Scammers posing as DEA agents contact dental offices with demands

Several dentists have notified CDA Practice Support or their local dental societies of two scams targeting their dental practices.

Dentists in the San Francisco Bay Area, South Lake Tahoe and Central Valley report receiving calls from individuals who claim to be DEA agents, provide badge numbers and proceed to make demands. The callers tell the dentists they could be arrested if the demands are not met. One dentist reported that the caller told him his DEA license was being used to help transport “hundreds of thousands of dollars’ worth of drugs across the Mexico border.”

The DEA has confirmed that the calls are scams and that the scammers are using falsified phone numbers that mimic legitimate DEA numbers.

Similar scams have made the rounds previously in California. In July 2018, criminals posed as DEA employees and targeted small businesses, including dental practices, as part of an extortion scam. In March of this year, the DEA warned in a press release of an “alarming increase of scam calls” that threaten legal action or demand immediate payment of fines.

“DEA personnel will never contact practitioners or members of the public by telephone to demand money or any form of payment. DEA will not request any personal or sensitive information over the phone. Notification of a legitimate investigation or legal action is made via official letter or in person,” the DEA states in the release.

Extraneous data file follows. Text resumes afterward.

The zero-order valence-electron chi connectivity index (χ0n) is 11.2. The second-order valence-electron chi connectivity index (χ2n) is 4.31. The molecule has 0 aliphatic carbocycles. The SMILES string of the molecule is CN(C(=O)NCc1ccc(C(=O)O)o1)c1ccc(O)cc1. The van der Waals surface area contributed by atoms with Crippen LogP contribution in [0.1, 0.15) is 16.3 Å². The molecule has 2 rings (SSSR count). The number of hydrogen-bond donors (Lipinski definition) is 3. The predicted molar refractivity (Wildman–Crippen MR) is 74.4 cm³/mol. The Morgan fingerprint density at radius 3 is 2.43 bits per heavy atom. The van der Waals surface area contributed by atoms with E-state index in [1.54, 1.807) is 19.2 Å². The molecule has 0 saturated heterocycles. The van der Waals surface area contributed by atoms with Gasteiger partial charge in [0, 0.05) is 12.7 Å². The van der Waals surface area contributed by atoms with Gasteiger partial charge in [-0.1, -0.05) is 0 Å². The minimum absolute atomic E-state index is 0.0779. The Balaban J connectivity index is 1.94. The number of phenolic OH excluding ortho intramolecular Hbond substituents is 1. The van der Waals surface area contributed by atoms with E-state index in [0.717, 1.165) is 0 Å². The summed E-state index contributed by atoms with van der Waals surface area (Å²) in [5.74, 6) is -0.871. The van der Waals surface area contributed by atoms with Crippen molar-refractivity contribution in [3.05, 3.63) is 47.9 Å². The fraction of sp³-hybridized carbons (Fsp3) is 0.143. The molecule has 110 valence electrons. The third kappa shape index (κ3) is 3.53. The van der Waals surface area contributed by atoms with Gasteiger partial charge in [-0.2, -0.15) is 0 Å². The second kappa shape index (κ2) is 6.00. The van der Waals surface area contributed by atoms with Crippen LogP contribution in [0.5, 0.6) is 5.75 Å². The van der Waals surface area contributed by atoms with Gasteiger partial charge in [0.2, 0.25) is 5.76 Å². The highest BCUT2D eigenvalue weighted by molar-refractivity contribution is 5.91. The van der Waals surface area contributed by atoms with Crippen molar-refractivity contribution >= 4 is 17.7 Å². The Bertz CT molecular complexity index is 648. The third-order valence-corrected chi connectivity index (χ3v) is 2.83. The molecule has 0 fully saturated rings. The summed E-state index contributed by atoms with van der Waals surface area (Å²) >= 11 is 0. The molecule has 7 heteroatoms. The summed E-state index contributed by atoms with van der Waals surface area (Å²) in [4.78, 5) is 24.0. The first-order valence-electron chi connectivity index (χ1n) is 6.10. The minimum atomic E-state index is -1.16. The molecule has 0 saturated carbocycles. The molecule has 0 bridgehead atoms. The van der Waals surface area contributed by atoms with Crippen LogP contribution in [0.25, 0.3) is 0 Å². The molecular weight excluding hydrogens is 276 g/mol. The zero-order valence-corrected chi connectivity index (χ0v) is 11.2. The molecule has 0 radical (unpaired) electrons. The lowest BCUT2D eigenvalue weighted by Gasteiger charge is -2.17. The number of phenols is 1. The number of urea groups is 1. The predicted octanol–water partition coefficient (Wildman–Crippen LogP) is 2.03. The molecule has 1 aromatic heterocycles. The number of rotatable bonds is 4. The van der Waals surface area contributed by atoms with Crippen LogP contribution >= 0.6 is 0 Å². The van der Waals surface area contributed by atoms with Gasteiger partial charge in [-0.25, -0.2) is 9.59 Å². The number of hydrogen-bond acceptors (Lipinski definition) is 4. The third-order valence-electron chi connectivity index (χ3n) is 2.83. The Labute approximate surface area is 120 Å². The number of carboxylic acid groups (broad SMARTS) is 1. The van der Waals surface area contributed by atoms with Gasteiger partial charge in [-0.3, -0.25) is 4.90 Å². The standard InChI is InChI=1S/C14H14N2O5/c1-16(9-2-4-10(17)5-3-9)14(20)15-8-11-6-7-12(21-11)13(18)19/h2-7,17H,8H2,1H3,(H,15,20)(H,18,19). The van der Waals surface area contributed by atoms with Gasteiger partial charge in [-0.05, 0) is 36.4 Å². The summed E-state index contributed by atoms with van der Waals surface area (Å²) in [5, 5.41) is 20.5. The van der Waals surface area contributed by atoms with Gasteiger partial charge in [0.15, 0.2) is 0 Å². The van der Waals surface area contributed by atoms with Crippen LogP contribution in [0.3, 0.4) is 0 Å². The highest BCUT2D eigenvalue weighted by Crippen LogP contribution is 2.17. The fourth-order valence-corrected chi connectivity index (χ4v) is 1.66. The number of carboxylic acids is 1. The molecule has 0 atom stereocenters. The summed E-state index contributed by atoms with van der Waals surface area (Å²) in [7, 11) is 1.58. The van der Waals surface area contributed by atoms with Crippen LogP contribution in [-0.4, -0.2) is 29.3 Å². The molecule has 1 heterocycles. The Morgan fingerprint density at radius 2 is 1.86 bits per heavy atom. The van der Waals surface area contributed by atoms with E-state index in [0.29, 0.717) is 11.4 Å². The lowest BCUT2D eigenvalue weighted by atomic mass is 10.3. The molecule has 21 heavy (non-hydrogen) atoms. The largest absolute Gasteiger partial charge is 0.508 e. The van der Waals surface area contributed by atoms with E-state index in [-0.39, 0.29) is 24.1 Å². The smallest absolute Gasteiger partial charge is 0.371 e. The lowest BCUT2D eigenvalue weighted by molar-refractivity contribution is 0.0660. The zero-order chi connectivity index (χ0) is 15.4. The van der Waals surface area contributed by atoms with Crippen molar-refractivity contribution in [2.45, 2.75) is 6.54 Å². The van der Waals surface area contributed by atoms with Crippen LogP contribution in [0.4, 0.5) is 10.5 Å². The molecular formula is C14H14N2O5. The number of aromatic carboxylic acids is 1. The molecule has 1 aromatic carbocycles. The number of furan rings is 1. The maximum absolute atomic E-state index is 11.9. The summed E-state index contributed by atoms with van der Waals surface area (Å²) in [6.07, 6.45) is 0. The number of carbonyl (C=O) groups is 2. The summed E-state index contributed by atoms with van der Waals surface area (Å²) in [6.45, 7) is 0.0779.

Any DEA registrant who is contacted by individuals claiming to work for the agency and demanding or requesting money or threatening to suspend the registrant’s DEA license is urged to report the call using the DEA’s online extortion scam report form, available on the agency’s Diversion Control Division website. The one-page report gives registrants the option of receiving a callback from DEA personnel about the incident.

DEA registrants with questions may contact the DEA Registration Helpline at 800.882.9539.

In a second scam reported by at least three dentists to the San Gabriel Valley Dental Society, callers posing as employees of Southern California Edison, the electrical supply company, are contacting dental offices in attempt to collect money and personal information.

To help dentists avoid falling for this scam, CDA Regulatory Compliance Analyst Teresa Pichay advises that they train staff to verify a caller’s credentials and information, such as contacting the company using the information on the company website, before providing practice information to the individual. Another good practice is to limit the number of people who are authorized to place orders and pay invoices. Additionally, the validity of the number on the phone’s caller ID should not be assumed.

“Scammers want an immediate response. Don’t give it to them,” Pichay says. “Take a deep breath, research it, then act accordingly.”

Reference the Federal Trade Commission’s guidance on phone scams.

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